- Starbucks on Thursday said it will fight a National Labor Relations Board Administrative Law Judge’s ruling that the company adopted “a corporate-wide antiunion policy of explicitly conditioning eligibility for increased enhanced wages and benefits on its employees’ refraining from seeking union representation.”
- The coffee giant plans to appeal or file exceptions to the ALJ decision, which would put the case before the full National Labor Relations Board.
- While Starbucks has denied it increased wages and strengthened benefits to discourage unionization, the denial of benefits to union stores — along with a host of other alleged union-busting tactics — have slowed the pace of Starbucks Workers United’s organizing and driven up turnover at union stores.
If Judge Mara-Louise Anzalone’s decision withstands a board appeal, as well as the federal court case likely to follow, Starbucks would have to give backpay and extend benefits to impacted union workers at hundreds of stores, and distribute a variety of notices to employees on their rights under the National Labor Relations Act.
Such remedies would serve as a significant symbolic victory for SBWU, though more than a year has already passed since the implementation of those benefits. The union faces new challenges, as well — decertification drives, backed by anti-union group the National Right to Work Foundation, have begun to crop up at union stores.
Starbucks argued the judge’s decision was contrary to settled labor law, as employers are barred from making unilateral changes to wages and benefits at locations represented by unions.
Anzalone said in her decision that Starbucks’ explanation “ignores two basic aspects of the law.”
“Had [Starbucks] in fact wished to give its unionized partners the same increases it granted its nonunion partners, it could have simply asked the Union for permission and thereafter granted the increase without violating the law,” Anzalone wrote. Anzalone also argued the company could have deferred some benefits or raised wages to avoid the appearance of election interference as long as it did so without “blaming the increase on the presence of union organizing.”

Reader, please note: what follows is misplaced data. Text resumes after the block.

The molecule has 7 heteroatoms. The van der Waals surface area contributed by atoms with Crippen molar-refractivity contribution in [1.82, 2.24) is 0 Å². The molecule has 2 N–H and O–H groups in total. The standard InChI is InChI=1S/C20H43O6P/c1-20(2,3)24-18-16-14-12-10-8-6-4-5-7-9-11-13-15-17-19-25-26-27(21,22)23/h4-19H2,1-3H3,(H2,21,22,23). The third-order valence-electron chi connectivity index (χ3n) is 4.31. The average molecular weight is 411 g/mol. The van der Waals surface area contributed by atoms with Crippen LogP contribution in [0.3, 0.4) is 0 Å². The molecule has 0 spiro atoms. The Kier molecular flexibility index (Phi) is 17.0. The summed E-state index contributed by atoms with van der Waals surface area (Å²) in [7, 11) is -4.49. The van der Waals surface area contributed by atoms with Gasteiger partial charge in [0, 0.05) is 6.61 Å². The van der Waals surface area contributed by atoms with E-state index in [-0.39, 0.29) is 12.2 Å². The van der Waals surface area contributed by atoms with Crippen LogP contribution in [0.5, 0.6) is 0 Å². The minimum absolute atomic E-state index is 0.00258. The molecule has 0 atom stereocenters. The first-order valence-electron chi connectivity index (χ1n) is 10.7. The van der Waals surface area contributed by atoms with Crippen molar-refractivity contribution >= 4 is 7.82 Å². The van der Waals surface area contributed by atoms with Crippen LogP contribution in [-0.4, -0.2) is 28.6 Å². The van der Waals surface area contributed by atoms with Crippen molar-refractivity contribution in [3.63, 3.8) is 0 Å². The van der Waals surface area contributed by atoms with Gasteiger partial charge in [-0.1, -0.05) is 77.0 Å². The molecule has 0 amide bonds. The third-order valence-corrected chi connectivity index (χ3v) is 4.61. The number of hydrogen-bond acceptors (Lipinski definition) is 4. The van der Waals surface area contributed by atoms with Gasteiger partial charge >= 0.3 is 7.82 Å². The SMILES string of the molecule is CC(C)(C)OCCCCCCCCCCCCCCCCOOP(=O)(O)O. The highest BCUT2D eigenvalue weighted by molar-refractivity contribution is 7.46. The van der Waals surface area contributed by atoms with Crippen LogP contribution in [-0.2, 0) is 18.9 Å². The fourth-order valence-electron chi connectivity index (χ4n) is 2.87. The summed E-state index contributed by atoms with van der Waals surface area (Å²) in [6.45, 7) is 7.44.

More than a year ago, Lynne Fox, president of Workers United, said the union would waive its right to bargain over the changes Starbucks implemented in 2022. Starbucks did not respond to a request to clarify whether it ever sought to bargain with Workers United over the benefits changes.
Anzalone also argued that the company’s insistence that its hands were bound were part of a “carrot and stick” tactic by which an employer “promises a benefit solely for the purpose of withholding it from unionized or unionizing employees under the guise of avoiding the commission of an unfair labor practice.” That approach “has the added perk of blaming the union (and/or the labor law itself) for the employees’ predicament.”
According to the decision, Starbucks executives, in internal communications in March 2022, increased the seniority raises the company was offering explicitly to counter the success pro-union workers had in organizing other workers around seniority pay as a demand. This process, and the company’s “collaboration sessions,” could constitute an illegal solicitation of grievances, meaning that the company designed the policies specifically to counter the concerns workers expressed when organizing.
Starbucks, in its announcement that it would appeal Anzalone’s decision, claimed the judge’s order created a situation “where employers violate the law if they unilaterally include organizing or unionized employees when making changes in wages and benefits and violate the law if they do not do so.”